change in basis. For example, if the project is to deliver a plant capable of
producing 20,000 bpd and the Owner changes it to 22,000 bpd then the costs
associated with the increase in capacity should be funded separately, including
its own contingency. If during the course of design you needed to put in two
additional heat exchangers, then this would be what we term as a small “s”
scope change. This is an addition to the scope as defined by the design
specification, but not a scope change as defined by the basis. This means we
are still building a 20,000 bpd unit, however we need additional heat
exchangers to make the process work. The budget for those heat exchangers,
engineering associated with them, and all other associated costs would be
increased to make it fair to the contractor. So the sum total of all of those
small 's' scope changes should be equal to the contingency that was allotted to
the project. However, we do not actually make a budgetary transfer. Considering
contingency to be an actual pocket of money is also a mistake. Contingency
should always be considered to be an allowance for the amount of risk that is
left in the project. So early on in the project, we have done little, therefore
we carry the full contingency. Conversely, at the end of the project, the risk
is minimal so we should carry a minimal contingency to the project forecast.
A major concern with contingency is its use as a “slush”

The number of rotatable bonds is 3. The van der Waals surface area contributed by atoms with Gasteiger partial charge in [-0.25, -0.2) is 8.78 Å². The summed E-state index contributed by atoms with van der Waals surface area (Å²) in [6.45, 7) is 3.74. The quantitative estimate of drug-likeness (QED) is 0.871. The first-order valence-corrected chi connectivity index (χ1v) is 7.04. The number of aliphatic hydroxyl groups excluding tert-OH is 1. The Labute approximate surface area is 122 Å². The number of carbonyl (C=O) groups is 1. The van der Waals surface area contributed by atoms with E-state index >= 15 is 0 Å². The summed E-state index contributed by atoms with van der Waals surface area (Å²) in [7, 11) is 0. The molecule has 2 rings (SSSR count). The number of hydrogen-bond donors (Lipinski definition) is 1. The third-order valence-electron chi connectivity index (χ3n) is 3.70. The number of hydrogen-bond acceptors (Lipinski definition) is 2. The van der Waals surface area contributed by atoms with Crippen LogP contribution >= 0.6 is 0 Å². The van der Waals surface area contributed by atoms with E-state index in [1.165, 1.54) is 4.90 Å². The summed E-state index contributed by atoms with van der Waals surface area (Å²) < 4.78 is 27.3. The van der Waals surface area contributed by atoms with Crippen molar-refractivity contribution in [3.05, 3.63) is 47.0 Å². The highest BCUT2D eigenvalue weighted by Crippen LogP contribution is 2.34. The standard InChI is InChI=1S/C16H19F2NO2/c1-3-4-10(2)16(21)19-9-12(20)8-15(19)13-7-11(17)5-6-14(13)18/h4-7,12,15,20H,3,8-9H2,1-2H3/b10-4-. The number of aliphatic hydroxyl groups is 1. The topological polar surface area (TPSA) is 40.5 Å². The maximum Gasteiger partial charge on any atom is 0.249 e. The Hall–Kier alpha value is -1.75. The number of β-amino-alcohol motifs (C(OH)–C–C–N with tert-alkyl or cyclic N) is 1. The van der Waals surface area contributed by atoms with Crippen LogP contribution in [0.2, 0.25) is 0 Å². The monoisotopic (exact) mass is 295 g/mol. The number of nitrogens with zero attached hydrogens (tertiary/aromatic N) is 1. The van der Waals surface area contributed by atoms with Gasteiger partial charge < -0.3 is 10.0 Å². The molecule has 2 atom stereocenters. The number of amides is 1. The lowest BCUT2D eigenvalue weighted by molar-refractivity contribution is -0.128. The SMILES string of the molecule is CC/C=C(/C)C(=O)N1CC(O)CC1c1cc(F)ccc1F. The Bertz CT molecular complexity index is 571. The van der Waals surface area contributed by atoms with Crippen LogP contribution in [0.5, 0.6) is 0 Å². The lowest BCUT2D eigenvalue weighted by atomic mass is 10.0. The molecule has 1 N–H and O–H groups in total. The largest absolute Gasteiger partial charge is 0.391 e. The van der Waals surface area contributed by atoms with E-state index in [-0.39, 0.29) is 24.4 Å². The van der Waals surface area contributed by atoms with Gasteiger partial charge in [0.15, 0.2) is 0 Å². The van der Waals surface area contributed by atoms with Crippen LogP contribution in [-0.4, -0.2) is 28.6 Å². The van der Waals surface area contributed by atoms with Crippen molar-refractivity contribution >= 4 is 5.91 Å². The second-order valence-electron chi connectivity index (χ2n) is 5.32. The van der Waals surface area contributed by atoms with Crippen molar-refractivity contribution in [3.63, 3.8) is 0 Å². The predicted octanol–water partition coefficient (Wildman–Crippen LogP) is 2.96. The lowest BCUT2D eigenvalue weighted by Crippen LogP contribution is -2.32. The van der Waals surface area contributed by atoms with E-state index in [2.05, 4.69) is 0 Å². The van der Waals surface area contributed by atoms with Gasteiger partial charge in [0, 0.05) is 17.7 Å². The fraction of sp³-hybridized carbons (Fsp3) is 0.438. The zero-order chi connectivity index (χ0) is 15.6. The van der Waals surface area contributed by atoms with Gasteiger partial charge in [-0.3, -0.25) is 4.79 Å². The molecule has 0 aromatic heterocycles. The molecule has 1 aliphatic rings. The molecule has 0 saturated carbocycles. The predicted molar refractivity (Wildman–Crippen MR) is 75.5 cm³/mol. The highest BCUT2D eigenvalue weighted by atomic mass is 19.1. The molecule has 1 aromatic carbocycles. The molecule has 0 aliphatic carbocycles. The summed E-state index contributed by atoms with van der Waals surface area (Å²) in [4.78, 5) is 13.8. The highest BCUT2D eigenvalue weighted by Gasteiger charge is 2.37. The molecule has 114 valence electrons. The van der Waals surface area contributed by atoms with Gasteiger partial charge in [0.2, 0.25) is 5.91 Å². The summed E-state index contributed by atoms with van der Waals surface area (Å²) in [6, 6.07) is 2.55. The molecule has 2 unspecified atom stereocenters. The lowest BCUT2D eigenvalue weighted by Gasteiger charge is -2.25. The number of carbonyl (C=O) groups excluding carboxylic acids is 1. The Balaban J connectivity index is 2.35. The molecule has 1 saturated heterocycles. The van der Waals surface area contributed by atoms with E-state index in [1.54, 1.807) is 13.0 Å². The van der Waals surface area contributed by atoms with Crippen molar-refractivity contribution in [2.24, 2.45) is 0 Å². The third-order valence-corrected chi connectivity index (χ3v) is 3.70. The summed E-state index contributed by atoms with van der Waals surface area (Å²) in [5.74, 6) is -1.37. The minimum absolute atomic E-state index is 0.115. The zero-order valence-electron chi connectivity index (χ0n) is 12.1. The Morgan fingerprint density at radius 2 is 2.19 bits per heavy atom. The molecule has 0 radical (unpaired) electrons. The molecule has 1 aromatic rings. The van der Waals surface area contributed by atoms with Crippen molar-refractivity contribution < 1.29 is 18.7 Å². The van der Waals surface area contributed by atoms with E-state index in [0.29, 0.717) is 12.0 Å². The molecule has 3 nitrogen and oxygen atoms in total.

fund. We would normally find that this starts during design engineering, and
the overruns in engineering get covered by that “slush” fund. The reason being
is that is a natural tendency to believe our own organizations operate
effectively. Therefore any cost overrun must have come from the changes
introduced by the owner and not from inefficiencies within ourselves. Changes
are inevitable, especially early in the design stage. The initial design is
really only a preliminary one, although with the use of front end loading and
allowing engineering to progress before the project is appropriated, project
definition is becoming clearer and the overall overruns to the project can be
reduced. As a side note, this will probably lead to a reduction in the amount
of contingency to future projects. Since the risk to scope is becoming less,
then the need for that amount of contingency is also being reduced. Again,
contingency is dependent on the risk that is left to the scope, in the project,
With projects, there are always going to be changes so it is
unrealistic for an engineering contractor to believe that they can do a job
without any changes. Many of the changes are generated during owner reviews.
These changes should be expected and should be allowed for in the contractor’s
original budget. If the contractor has set aggressive targets in order to win
the contract, then that is their business decision, and they should be
accountable for it and not expect the owner to bury their poor performance with